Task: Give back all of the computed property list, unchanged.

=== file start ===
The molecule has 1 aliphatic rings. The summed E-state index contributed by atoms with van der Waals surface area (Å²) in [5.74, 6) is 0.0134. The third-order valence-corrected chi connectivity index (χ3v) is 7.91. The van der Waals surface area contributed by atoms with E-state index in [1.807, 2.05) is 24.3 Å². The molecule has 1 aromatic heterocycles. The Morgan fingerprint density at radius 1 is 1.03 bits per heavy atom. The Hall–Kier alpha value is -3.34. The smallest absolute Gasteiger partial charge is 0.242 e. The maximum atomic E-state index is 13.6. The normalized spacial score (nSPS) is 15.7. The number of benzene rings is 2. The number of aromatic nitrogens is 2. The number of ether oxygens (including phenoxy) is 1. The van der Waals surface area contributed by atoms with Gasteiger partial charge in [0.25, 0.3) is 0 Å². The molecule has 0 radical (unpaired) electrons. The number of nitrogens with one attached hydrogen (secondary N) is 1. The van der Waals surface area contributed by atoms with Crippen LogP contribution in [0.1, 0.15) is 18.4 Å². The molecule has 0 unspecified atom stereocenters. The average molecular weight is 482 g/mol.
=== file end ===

The molecule has 1 aliphatic rings. The summed E-state index contributed by atoms with van der Waals surface area (Å²) in [5.74, 6) is 0.0134. The third-order valence-corrected chi connectivity index (χ3v) is 7.91. The van der Waals surface area contributed by atoms with E-state index in [1.807, 2.05) is 24.3 Å². The molecule has 1 aromatic heterocycles. The Morgan fingerprint density at radius 1 is 1.03 bits per heavy atom. The Hall–Kier alpha value is -3.34. The smallest absolute Gasteiger partial charge is 0.242 e. The maximum atomic E-state index is 13.6. The normalized spacial score (nSPS) is 15.7. The number of benzene rings is 2. The number of aromatic nitrogens is 2. The number of ether oxygens (including phenoxy) is 1. The van der Waals surface area contributed by atoms with Gasteiger partial charge in [0.25, 0.3) is 0 Å². The molecule has 0 radical (unpaired) electrons. The number of nitrogens with one attached hydrogen (secondary N) is 1. The van der Waals surface area contributed by atoms with Crippen LogP contribution in [0.1, 0.15) is 18.4 Å². The molecule has 0 unspecified atom stereocenters. The average molecular weight is 482 g/mol.